Actuarial Outpost Multiple lives question
 Register Blogs Wiki FAQ Calendar Search Today's Posts Mark Forums Read
 FlashChat Actuarial Discussion Preliminary Exams CAS/SOA Exams Cyberchat Around the World Suggestions

 DW SimpsonActuarial JobsVisit our site for the most up to date jobs for actuaries. Actuarial Salary SurveysProperty & Casualty, Health, Life, Pension and Non-Tradtional Jobs. Actuarial Meeting ScheduleBrowse this year's meetings and which recruiters will attend. Contact DW SimpsonHave a question? Let's talk. You'll be glad you did.

#1
04-06-2007, 09:42 AM
 dsmith3 Member SOA AAA Join Date: Jun 2005 Location: Dallas, Texas Studying for Exam DP - ILA Favorite beer: Free Posts: 563
Multiple lives question

peewee,

This comes from ASM 36.20. For an insurance on (55:55) that pays a death benefit of 1000 at the moment of the first death, you are given:
(ii) Mortality on both lives follow de Moivre's law with w=100.
(iii) force of interest is .04

Calculate the net single premium for the insurance.

I know this is not a very difficult problem, especially in the single life. But with multiple lives the integral gets very ugly. Is there another way to do this problem other than integrals? Thanks. Have a great Easter weekend.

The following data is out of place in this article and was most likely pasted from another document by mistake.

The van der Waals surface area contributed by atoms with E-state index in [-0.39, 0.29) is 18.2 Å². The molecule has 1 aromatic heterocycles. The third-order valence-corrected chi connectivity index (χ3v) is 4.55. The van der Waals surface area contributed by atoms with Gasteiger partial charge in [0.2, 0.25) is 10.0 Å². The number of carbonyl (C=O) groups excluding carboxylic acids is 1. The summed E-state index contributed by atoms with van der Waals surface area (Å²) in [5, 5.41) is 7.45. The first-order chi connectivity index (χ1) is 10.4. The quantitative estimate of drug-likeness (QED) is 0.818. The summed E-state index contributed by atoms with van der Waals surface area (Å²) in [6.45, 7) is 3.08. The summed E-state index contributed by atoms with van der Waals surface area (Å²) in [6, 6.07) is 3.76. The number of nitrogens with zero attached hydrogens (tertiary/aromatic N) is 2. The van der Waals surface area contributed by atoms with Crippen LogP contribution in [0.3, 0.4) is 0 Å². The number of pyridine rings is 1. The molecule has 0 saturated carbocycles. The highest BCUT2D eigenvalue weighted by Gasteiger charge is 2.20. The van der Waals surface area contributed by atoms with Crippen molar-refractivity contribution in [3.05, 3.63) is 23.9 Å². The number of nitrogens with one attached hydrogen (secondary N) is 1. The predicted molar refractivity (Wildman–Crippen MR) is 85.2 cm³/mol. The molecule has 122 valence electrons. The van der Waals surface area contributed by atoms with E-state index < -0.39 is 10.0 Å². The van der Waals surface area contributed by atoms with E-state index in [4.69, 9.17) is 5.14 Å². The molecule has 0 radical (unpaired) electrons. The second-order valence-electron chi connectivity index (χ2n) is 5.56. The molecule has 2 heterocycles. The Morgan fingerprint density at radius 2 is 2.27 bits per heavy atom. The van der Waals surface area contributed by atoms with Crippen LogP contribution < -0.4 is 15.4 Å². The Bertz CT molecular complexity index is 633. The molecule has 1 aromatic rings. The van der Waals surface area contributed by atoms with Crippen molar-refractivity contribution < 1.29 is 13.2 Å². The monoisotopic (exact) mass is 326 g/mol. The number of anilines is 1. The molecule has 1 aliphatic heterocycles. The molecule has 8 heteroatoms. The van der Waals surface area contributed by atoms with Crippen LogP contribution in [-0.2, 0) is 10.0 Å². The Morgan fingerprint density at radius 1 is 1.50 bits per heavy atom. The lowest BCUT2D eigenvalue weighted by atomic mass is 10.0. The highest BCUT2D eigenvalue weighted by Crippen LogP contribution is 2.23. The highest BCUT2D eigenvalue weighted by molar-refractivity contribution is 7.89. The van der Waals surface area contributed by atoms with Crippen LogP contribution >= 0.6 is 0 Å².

#2
04-09-2007, 12:37 PM
 Steve Paris Note Contributor SOA Join Date: Aug 2005 Location: FSU (Go NOLES!!) Favorite beer: Cold Posts: 135

Hey D-Rat,

Sorry for not checking this for a few days, but I spent this weekend at the beach.

Here's how I would do this problem (no evaluation of integrals):

The integral that would give this NSP is 1000 * Int(from 0 to 45) [v^t * t_p_xy * mu_xy(t)] dt. Notice that because of independence, t_p_xy = t_p_x * t_p_y, and mu_xy(t) = mu_x(t) + mu_y(t). So when you multiply t_p_xy * mu_xy(t), you'll get the sum of two terms: t_p_x * t_p_y * mu_x(t) + t_p_x * t_p_y * mu_y(t).

Now recognize that under DML, t_p_x * mu_x(t) = 1/(w-x) = 1/45 in this case. Likewise t_p_y * mu_y(t) = 1/45. So the sum of the two terms in the last paragraph is 1/45 * t_p_y + 1/45 * t_p_x = 2/45 * t_p_55 since both x and y are 55.

Factoring out the constant 2/45, we get the NSP = 1000 * 2/45 * Int(from 0 to 45) [v^t * t_p_55] dt. Now recognize the integral as being a(bar)_55 = (1 - A(bar)_55) / delta. Using DML, A(bar)_55 = 1/45 * a_angle45 = 1/45 * (1-e^(-45*.04))/.04 = .463723.

So I get NSP = 1000 * 2/45 * (1 - .463723)/.04 = 596.

P.S. Is this the manual's answer? Please let me know what their answers to the questions are from now on, so that I'll know if I've miscalculated something.
__________________
Steve Paris, Ph.D, ASA
paris@math.fsu.edu